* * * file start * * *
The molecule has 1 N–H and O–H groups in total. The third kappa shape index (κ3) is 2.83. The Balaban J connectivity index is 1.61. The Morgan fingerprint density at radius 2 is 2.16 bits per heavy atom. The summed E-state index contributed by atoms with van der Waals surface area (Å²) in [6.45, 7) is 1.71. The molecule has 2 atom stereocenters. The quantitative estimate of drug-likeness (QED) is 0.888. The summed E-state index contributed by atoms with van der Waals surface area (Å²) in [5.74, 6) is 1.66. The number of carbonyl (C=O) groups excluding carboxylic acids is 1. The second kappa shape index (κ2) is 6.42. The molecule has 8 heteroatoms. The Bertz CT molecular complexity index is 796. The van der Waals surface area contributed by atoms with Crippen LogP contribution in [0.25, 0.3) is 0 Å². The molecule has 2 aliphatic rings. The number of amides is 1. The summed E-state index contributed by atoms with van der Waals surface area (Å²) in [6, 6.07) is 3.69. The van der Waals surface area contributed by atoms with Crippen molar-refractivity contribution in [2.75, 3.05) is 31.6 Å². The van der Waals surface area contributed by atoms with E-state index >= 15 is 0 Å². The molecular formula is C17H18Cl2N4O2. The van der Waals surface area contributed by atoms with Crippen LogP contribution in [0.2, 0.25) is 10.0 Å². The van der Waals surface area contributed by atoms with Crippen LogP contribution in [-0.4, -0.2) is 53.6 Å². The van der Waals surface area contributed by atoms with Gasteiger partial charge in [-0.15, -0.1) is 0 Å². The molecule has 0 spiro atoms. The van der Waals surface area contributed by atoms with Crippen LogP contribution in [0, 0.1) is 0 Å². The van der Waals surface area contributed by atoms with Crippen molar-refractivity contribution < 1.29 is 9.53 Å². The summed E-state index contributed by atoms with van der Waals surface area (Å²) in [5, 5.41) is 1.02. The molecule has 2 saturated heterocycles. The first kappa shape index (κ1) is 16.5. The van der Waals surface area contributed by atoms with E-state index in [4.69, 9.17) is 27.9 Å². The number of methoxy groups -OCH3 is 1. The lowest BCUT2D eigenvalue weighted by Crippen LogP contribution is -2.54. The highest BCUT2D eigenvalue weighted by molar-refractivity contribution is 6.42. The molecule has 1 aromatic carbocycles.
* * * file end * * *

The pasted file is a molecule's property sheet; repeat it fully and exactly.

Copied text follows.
The molecule has 1 N–H and O–H groups in total. The third kappa shape index (κ3) is 2.83. The Balaban J connectivity index is 1.61. The Morgan fingerprint density at radius 2 is 2.16 bits per heavy atom. The summed E-state index contributed by atoms with van der Waals surface area (Å²) in [6.45, 7) is 1.71. The molecule has 2 atom stereocenters. The quantitative estimate of drug-likeness (QED) is 0.888. The summed E-state index contributed by atoms with van der Waals surface area (Å²) in [5.74, 6) is 1.66. The number of carbonyl (C=O) groups excluding carboxylic acids is 1. The second kappa shape index (κ2) is 6.42. The molecule has 8 heteroatoms. The Bertz CT molecular complexity index is 796. The van der Waals surface area contributed by atoms with Crippen LogP contribution in [0.25, 0.3) is 0 Å². The molecule has 2 aliphatic rings. The number of amides is 1. The summed E-state index contributed by atoms with van der Waals surface area (Å²) in [6, 6.07) is 3.69. The van der Waals surface area contributed by atoms with Crippen molar-refractivity contribution in [2.75, 3.05) is 31.6 Å². The van der Waals surface area contributed by atoms with E-state index >= 15 is 0 Å². The molecular formula is C17H18Cl2N4O2. The van der Waals surface area contributed by atoms with Crippen LogP contribution in [0.2, 0.25) is 10.0 Å². The van der Waals surface area contributed by atoms with Crippen LogP contribution in [-0.4, -0.2) is 53.6 Å². The van der Waals surface area contributed by atoms with Gasteiger partial charge in [-0.15, -0.1) is 0 Å². The molecule has 0 spiro atoms. The van der Waals surface area contributed by atoms with Crippen LogP contribution in [0, 0.1) is 0 Å². The van der Waals surface area contributed by atoms with Crippen molar-refractivity contribution < 1.29 is 9.53 Å². The summed E-state index contributed by atoms with van der Waals surface area (Å²) in [5, 5.41) is 1.02. The molecule has 2 saturated heterocycles. The first kappa shape index (κ1) is 16.5. The van der Waals surface area contributed by atoms with E-state index in [4.69, 9.17) is 27.9 Å². The number of methoxy groups -OCH3 is 1. The lowest BCUT2D eigenvalue weighted by Crippen LogP contribution is -2.54. The highest BCUT2D eigenvalue weighted by molar-refractivity contribution is 6.42. The molecule has 1 aromatic carbocycles.